#### demode What does it mean to write Q as a function of $$\displaystyle x_1$$ and $$\displaystyle x_2$$? Is the following what they are asking for:

$$\displaystyle Q(x) = (x_1 x_2) \begin{pmatrix}4 & 3 \\ 3 & 5 \end{pmatrix} \begin{pmatrix} x_1\\ x_2 \end{pmatrix}$$

$$\displaystyle = 4x_1^2 + 5x^2_2 +6x_1x_2$$

Is this correct so far? And how do I need to "complete the square" to show that Q(x)>0? (I don't have any notes on this...)

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#### HallsofIvy

MHF Helper
Yes, what you have so far, $$\displaystyle 4x_1^2+ 6x_1x_2+ 5x_2^2$$, is correct.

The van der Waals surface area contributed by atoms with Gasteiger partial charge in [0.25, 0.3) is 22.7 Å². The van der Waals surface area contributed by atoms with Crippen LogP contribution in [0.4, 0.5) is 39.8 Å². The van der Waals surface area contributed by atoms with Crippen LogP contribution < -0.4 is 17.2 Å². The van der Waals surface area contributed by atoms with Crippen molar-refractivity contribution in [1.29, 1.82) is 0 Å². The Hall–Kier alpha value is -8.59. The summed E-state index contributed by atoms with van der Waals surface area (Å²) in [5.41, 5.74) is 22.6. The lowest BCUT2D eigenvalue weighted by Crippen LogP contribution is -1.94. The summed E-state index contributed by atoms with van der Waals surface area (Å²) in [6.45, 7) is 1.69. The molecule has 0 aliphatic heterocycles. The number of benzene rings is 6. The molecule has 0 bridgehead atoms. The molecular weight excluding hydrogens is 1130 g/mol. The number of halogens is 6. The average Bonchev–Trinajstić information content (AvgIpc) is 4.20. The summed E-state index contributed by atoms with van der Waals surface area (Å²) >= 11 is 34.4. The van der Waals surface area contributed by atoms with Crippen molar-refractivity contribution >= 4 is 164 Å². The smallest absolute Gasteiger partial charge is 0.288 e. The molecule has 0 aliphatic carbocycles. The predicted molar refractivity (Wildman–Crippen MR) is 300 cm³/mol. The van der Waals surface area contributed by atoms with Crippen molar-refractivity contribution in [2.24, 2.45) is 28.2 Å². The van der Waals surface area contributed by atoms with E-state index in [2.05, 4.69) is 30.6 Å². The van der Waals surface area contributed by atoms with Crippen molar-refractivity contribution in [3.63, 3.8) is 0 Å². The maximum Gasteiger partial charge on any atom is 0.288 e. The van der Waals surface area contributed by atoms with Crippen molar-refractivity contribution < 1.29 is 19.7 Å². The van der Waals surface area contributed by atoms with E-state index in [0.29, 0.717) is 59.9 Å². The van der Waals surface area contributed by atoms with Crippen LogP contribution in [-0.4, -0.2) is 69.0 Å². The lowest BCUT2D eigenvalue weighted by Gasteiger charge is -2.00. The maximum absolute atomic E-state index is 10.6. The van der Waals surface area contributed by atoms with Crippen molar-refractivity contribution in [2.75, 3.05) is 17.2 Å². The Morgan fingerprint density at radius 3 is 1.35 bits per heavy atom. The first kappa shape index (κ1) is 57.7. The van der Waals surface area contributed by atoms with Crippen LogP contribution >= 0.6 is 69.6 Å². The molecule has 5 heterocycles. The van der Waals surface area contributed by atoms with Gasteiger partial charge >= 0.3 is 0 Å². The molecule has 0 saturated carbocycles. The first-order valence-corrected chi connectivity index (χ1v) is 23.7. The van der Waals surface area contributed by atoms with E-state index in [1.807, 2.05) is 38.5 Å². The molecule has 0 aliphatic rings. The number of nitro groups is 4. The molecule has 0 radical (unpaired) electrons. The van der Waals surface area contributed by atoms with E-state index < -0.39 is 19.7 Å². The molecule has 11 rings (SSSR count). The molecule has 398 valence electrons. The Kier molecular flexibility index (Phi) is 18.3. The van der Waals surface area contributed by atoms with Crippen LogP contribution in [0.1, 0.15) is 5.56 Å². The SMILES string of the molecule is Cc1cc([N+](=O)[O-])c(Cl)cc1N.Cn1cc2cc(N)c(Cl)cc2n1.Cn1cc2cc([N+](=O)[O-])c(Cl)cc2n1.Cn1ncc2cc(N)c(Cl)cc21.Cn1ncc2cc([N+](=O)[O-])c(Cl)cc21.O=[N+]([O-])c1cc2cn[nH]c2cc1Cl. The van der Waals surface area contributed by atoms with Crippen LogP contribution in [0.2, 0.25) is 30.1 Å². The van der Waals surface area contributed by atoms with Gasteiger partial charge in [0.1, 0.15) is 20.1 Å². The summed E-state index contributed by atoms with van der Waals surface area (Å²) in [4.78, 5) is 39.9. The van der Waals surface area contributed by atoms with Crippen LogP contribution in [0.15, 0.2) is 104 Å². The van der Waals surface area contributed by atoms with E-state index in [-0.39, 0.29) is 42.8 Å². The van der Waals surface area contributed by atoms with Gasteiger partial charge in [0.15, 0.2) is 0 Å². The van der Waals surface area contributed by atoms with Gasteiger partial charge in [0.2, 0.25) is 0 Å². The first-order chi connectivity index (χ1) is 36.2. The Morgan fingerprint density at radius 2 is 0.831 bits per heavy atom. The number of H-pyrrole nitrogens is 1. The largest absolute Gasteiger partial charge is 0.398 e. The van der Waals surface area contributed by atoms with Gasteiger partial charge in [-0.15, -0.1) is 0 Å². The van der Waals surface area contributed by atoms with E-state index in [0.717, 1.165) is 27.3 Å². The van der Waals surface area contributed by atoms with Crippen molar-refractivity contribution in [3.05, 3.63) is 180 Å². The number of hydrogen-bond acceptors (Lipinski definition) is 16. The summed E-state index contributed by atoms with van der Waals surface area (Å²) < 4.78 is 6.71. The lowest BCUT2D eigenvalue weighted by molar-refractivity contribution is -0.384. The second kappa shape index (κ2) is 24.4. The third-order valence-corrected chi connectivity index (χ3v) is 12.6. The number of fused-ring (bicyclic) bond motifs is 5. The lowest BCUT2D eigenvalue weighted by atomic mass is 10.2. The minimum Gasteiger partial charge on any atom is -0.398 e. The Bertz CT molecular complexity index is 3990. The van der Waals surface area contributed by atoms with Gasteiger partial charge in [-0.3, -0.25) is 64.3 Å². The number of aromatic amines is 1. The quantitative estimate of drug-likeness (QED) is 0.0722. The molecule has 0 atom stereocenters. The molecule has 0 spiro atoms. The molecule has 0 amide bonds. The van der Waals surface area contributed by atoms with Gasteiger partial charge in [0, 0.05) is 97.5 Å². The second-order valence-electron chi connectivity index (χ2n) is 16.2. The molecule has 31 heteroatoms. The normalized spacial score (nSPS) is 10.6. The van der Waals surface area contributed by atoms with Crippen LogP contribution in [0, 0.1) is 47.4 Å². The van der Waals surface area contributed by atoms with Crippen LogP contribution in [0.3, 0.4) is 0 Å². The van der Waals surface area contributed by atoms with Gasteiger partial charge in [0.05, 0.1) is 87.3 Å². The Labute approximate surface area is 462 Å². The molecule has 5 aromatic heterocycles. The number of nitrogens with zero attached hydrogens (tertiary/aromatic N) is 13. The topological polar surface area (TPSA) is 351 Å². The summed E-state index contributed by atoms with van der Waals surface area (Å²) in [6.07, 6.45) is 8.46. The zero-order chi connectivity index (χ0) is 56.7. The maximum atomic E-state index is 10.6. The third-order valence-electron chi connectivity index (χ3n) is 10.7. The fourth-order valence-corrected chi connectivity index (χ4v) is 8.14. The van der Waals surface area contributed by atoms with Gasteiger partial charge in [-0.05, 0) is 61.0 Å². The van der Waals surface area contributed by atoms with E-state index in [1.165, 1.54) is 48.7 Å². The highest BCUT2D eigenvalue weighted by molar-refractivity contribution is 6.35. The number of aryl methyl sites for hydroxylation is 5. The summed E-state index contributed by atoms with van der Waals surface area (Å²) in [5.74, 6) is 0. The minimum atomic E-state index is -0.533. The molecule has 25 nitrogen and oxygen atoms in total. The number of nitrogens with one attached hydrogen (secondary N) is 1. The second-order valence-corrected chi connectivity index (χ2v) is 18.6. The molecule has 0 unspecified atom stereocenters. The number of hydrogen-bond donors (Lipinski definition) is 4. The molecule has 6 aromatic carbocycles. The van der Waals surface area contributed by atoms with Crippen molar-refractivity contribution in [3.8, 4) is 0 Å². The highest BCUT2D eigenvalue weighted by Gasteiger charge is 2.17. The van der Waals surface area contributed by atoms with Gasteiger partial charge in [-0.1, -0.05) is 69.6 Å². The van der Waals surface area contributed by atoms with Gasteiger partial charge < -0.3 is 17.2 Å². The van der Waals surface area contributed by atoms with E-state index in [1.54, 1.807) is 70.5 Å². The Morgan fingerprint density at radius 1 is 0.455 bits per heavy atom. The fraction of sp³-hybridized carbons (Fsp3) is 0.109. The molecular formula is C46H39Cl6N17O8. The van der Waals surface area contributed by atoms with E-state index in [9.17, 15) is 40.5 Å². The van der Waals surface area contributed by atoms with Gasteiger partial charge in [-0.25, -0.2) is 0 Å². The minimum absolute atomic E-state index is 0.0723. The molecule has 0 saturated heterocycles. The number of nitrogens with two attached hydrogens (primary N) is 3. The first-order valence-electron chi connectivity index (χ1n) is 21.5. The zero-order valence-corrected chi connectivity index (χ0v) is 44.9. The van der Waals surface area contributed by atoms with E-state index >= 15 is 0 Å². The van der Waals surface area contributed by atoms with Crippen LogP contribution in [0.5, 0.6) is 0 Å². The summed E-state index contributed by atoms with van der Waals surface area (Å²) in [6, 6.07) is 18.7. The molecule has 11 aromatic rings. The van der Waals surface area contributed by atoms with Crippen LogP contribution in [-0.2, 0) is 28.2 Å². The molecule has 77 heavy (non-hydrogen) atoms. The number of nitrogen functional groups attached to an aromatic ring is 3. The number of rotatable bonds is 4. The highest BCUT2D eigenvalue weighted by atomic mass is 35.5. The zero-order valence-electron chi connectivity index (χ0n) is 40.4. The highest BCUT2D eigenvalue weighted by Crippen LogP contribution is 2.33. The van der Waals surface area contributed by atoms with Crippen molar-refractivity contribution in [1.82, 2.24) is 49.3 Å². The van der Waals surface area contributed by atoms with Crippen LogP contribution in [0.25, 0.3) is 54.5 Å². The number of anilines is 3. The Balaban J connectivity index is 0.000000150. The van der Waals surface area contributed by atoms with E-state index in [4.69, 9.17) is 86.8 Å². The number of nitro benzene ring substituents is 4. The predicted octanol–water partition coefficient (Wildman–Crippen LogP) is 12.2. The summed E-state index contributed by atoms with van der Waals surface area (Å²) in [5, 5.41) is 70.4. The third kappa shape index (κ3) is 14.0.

And you "complete the square" just the way you learned many years ago in elementary algebra: To make $$\displaystyle 4x_1^2+ 6x_1x_2= 4(x_1^2+ (3/2)x_1x_2)$$ a "perfect square", you have to add and subtract $$\displaystyle \left(\frac{\frac{3}{2}x_2}{2}\right)^2= \frac{9}{16}x_2^2$$.

$$\displaystyle 4x_1^2+ 6x_1x_2+ \frac{9}{16}x_2^2- \frac{9}{16}x_2^2+ 5x_2^2= 4(x_1+ \frac{3}{4}x_2)^2+ \frac{71}{16}x_2^2$$ which, as a sum of squares, is never negative.

• demode